Wednesday, October 15, 2008

One program's quest for perfection

Had a post 30 days ago about BYU's coach, Bronco Mendenhall, a fascinating guy who's led the Cougars into the top 10 with a 6-0 record this season.

Clearly, Coach Mendenhall is one reason for the team's success. But his program is unique in that, as one player puts it, "it's not all about football here."

Owned by the Mormon Church, the school stresses "moral virtues as integrity, reverence, modesty, self-control, courage, compassion, and industry."

With that in mind, Coach Mendenhall "encourages the players to keep football fifth on their priority list — behind, in order, faith, family, knowledge and friends."

According to an article from yesterday, "The entire team, coaches included, takes Sundays off. No practice lasts longer than 90 minutes. Coaches leave their offices by 6:30 p.m. every day, including Mendenhall, who has three sons, ages 8, 6 and 5."

BYU's slogan for this season is "Quest for Perfection," which comes straight from from the school's mission statement. But it's more than perfection on the football field. Says Coach Mendenhall: "This idea is a philosophy of what we're trying to accomplish in general."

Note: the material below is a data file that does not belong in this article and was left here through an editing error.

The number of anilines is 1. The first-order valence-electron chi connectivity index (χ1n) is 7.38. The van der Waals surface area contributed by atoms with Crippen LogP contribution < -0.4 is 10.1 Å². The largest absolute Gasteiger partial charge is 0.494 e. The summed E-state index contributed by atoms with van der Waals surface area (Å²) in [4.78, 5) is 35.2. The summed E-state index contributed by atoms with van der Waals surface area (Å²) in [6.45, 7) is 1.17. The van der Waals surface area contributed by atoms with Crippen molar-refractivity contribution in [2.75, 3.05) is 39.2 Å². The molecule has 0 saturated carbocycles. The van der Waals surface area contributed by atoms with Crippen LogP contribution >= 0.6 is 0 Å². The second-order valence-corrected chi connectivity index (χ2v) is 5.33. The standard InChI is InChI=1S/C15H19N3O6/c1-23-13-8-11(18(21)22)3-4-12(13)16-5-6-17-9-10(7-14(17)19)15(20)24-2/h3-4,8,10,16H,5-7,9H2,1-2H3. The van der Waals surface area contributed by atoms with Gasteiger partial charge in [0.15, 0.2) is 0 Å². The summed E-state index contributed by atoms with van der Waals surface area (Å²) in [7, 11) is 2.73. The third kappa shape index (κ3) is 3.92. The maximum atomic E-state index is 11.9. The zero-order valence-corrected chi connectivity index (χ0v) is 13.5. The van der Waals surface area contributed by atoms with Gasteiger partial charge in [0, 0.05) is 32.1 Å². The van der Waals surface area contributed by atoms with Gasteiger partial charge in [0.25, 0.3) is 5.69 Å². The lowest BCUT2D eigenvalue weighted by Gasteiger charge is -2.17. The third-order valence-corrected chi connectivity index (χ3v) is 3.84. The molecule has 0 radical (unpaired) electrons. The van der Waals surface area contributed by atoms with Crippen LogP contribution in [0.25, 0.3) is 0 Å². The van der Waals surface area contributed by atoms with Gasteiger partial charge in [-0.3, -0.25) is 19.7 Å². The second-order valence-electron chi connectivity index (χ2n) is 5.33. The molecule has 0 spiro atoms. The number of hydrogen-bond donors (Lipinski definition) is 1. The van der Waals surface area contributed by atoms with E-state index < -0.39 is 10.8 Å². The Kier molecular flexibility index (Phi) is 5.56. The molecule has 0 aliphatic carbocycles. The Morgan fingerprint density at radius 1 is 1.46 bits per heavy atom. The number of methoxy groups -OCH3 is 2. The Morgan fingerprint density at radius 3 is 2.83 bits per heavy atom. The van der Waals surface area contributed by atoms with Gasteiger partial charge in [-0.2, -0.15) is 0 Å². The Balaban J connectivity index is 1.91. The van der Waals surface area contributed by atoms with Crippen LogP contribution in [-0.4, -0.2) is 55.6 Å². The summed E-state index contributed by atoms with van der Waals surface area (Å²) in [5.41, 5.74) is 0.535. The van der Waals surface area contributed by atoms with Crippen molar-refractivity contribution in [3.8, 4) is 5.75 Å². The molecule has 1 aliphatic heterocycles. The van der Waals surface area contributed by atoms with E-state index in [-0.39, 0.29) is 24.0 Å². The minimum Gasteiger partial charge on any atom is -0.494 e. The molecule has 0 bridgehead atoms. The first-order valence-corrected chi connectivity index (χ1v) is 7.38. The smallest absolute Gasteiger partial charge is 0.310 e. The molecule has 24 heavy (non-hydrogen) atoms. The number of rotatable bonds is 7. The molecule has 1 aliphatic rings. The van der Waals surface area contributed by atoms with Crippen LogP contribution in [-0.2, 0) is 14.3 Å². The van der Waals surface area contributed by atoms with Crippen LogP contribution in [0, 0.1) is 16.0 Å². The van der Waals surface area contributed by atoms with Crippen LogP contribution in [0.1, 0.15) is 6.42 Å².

Since many of BYU's players have served on church missions, it has an older roster. According to the article, "Eighty players on BYU's 105-man roster, including walk-ons, have served church missions. A player's average age is 21 years, 1 month. Thirty-three players are married, and three are fathers. For comparison, the average age of players at No. 4 Southern California is 20 and one is married."

Perhaps because his players are older and more mature, Mendenhall can give them a high level of ownership in the program:

To ease the coaches' burdens and to give ownership to the players, Mendenhall has formed a players leadership council, with which he consults regularly. Players run the team meetings three times a week. Each special-teams unit chooses a captain, who is in charge of naming starters and backups.

"Players make a lot of the decisions. It's a unique place," says [one BYU player], noting how much missions help players learn responsibility and gain independence.